I understand zero of programming.
You will be able to port only few apps if you know nothing in programming. When porting an app to another system, there is always bugs and you must update the build script. If the original maintainer doesn't support OS X PPC, except if you propose him a patch, he won't probably work on the issues.
 

rabidz7

macrumors 65816
Jun 24, 2012
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Ohio
I tried to port nVclock, I never could figure it out. It would have been one of the greatest PowerPC apps. If anyone wants to attempt to port this, it would be wonderful!
 

spunkgarLEWII

macrumors regular
Jun 1, 2013
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0
Why don't u do it, Rabidz? You seem to have gotten Mountain Lion and soon Mavericks to run on a PPC processor.. so, we will open the stage to you to develop nVclock for PowerPC.

I tried to port nVclock, I never could figure it out. It would have been one of the greatest PowerPC apps. If anyone wants to attempt to port this, it would be wonderful!
 

skinniezinho

macrumors 65816
Original poster
Jan 1, 2009
1,022
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Portugal
Wildy Thanks for the instructions, as soon as I can I will try it.

You will be able to port only few apps if you know nothing in programming. When porting an app to another system, there is always bugs and you must update the build script. If the original maintainer doesn't support OS X PPC, except if you propose him a patch, he won't probably work on the issues.
Yes I know that I will only be able to port a few apps, or even none :p but I would like to try it =) if I can do it sucessfully it is one program more for ppc =)

I tried to port nVclock, I never could figure it out. It would have been one of the greatest PowerPC apps. If anyone wants to attempt to port this, it would be wonderful!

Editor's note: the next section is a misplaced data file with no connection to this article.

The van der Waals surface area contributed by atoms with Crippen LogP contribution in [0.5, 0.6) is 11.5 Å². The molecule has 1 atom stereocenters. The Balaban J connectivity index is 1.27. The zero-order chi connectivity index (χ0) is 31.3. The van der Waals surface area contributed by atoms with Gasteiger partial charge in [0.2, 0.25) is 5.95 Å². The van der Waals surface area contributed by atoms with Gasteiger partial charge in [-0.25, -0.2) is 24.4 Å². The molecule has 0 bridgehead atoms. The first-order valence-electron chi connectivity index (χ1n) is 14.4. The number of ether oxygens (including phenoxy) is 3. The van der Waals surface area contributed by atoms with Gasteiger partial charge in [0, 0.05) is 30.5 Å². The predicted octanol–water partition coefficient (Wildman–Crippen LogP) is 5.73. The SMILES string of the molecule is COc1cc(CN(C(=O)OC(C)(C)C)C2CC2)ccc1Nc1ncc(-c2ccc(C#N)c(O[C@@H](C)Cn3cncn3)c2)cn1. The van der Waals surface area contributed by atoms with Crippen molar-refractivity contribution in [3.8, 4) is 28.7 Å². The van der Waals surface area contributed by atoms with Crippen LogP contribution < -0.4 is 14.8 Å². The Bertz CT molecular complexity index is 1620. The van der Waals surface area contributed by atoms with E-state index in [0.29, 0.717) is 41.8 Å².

NVclock for overclocking nvidia cards?
 

Wildy

macrumors 6502
Jan 25, 2011
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I tried to port nVclock, I never could figure it out. It would have been one of the greatest PowerPC apps. If anyone wants to attempt to port this, it would be wonderful!
Nvclock relies very much on the Linux graphics subsystem, which is radically different from that of OSX. Nvclock would be good as a reference, but it would be quicker to rewrite it than to port it (there'd be more new code than unchanged code).
 

rabidz7

macrumors 65816
Jun 24, 2012
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Ohio
Nvclock relies very much on the Linux graphics subsystem, which is radically different from that of OSX. Nvclock would be good as a reference, but it would be quicker to rewrite it than to port it (there'd be more new code than unchanged code).
I am working with the command line version.
I do not know much about programming other than good html and css, and very, very basic java.
I could not even find the stuff in the software that actually does the overclocking.
 

Wildy

macrumors 6502
Jan 25, 2011
323
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By graphics subsystem, I mean the way the OS interacts with the graphics card, as opposed to the user interface.

It has to be said, you didn't pick the easiest project to begin with!